The effects of ultraviolet radiation on the moderate halophile Halomonas elongata and the extreme halophile Halobacterium salinarum.
Both the moderately halophilic bacterium, Halomonas elongata, and the extremely halophilic archaea, Halobacterium salinarum, can be found in hypersaline environments (e.g., salterns). On complex media, H. elongata grows over a salt range of 0.05-5.2 M, whereas, H. salinarum multiplies over a salt range of 2.5-5.2 M. The purpose of this study was to illustrate the effect that solar (UV-A and UV-B) and germicidal radiation (UV-C) had on the growth patterns of these bacteria at varied salt concentrations. Halomonas elongata grown on a complex medium at 0.05, 1.37, and 4.3 M NaCl was found to be more sensitive to UV-A and UV-B radiation, as the salt concentration of the medium increased. Halobacterium salinarum grown on a complex medium at 3.0 and 4.3 M NaCl did not show a significant drop in viability after 39.3 kJ.m-2 of UV-A and UV-B exposure. When exposed to UV-C, H. elongata exhibited substantially more sensitivity than H. salinarum. In H. elongata, differential sensitivity to UV-C was observed. At 0.05 M NaCl, H. elongata was less sensitive to UV-C than at 1.37 and 4.3 M NaCl. Both bacteria showed some photoreactivation when incubated under visible light following both UV-A, UV-B, and UV-C exposure. Mutagenesis following UV-C exposure was demonstrated by both organisms.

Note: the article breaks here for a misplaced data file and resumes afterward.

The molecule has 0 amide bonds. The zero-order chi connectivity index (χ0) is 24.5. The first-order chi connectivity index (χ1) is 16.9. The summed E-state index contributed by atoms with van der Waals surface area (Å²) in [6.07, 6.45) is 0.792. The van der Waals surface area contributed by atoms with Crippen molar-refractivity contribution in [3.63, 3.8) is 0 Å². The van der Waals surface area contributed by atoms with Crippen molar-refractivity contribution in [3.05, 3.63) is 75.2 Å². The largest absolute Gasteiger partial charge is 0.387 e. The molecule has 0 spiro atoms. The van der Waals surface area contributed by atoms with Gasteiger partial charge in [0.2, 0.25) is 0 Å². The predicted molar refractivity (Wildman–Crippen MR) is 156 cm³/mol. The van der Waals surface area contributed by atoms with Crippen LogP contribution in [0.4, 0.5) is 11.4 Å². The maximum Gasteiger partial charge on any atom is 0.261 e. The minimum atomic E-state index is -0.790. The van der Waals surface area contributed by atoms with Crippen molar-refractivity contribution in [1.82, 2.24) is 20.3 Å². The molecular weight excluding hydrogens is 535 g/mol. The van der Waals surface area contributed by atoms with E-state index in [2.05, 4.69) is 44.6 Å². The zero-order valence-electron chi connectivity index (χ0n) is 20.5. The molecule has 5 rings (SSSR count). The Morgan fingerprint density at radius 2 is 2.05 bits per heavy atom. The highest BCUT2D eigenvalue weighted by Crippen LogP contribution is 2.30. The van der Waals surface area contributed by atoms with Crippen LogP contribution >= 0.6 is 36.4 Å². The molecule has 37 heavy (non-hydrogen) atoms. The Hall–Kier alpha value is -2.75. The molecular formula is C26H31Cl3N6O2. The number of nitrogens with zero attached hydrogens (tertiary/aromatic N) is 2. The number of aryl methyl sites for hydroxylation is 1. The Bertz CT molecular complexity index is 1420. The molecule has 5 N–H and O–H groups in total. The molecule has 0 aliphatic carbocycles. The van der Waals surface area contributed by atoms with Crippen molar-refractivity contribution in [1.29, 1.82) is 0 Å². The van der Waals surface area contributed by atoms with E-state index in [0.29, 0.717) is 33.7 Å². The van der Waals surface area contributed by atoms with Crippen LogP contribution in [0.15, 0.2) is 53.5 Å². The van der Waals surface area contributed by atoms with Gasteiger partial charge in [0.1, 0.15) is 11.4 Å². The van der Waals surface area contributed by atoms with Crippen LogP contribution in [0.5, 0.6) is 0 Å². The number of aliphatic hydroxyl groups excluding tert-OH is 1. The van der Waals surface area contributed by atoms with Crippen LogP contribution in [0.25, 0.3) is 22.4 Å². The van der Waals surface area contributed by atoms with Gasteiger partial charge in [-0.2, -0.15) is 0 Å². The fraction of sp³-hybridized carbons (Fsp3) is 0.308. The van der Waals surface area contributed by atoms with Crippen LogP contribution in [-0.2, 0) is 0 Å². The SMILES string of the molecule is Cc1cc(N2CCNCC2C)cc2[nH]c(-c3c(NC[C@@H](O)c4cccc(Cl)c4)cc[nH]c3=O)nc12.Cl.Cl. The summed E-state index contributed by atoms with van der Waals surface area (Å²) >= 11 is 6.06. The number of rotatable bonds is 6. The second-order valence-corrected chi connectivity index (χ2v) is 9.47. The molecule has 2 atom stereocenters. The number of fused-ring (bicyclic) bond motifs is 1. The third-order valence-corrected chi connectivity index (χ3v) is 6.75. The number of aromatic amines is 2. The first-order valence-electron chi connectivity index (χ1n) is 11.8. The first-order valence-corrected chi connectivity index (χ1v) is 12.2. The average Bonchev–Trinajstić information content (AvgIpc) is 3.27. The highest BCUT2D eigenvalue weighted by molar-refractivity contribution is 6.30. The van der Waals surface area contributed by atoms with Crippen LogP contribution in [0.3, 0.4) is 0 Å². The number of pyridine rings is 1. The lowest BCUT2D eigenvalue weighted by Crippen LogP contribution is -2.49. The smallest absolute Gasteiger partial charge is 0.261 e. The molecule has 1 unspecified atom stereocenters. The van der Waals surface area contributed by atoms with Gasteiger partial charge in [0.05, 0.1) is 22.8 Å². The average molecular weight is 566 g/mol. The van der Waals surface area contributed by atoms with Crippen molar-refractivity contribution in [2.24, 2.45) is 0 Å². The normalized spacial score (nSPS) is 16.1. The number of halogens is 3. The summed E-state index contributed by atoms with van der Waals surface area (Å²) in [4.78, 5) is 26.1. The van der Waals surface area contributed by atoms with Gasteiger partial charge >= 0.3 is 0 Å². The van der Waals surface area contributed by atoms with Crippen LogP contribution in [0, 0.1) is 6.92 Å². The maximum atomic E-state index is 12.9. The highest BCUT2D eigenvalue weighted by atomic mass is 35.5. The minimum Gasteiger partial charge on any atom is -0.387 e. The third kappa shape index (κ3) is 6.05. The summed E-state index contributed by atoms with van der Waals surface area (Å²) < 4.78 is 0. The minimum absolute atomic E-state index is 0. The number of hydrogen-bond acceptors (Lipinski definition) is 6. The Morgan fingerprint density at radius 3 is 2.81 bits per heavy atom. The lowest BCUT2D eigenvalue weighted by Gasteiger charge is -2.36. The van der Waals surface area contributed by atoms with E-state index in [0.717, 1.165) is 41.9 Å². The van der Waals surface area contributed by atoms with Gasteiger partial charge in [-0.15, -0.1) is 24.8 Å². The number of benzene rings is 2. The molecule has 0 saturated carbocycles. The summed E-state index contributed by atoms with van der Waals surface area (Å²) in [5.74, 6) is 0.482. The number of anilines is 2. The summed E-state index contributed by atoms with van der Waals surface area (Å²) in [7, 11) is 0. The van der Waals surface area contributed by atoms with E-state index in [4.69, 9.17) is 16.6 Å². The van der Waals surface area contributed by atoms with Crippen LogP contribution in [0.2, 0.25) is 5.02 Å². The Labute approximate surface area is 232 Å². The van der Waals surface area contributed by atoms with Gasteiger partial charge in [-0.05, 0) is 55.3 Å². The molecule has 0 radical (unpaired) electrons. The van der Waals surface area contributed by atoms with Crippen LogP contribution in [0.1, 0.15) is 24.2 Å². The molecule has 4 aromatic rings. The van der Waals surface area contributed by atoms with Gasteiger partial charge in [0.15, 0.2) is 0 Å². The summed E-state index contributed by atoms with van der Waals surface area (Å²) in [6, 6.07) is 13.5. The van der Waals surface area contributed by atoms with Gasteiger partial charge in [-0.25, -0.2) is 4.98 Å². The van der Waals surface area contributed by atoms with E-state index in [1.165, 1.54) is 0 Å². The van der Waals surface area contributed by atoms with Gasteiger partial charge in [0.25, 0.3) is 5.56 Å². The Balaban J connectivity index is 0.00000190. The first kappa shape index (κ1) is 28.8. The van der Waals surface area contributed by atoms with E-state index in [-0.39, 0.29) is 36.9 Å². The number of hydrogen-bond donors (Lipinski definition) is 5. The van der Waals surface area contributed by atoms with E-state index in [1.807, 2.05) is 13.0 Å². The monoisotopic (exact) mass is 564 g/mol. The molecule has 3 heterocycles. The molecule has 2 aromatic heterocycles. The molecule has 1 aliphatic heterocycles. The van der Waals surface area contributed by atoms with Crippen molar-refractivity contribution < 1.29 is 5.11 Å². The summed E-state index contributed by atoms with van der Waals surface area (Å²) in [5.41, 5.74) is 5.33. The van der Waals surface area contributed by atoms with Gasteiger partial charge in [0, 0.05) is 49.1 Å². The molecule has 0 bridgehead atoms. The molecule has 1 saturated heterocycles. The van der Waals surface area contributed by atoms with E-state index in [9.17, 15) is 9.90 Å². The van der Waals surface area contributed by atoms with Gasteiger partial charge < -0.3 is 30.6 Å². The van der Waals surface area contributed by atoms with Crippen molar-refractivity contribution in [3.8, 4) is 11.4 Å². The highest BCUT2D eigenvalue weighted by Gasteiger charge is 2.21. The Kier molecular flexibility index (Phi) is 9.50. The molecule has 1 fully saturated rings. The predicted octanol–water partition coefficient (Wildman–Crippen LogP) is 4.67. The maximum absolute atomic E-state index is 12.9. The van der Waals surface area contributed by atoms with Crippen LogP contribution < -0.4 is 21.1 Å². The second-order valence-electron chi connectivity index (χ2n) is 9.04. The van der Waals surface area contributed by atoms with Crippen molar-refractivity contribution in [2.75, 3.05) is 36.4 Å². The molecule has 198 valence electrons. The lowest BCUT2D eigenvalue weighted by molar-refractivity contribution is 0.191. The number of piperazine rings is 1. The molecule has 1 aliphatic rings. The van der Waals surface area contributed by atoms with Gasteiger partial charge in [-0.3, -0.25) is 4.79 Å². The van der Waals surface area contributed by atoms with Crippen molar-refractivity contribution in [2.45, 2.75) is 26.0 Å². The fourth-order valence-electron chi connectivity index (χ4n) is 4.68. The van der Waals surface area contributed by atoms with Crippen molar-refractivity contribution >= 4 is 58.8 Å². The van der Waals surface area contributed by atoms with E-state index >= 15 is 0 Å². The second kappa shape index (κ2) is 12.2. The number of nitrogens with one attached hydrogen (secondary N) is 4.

Martin, EL; Reinhardt, RL; Baum, LL; Becker, MR; Shaffer, JJ; Kokjohn, TA
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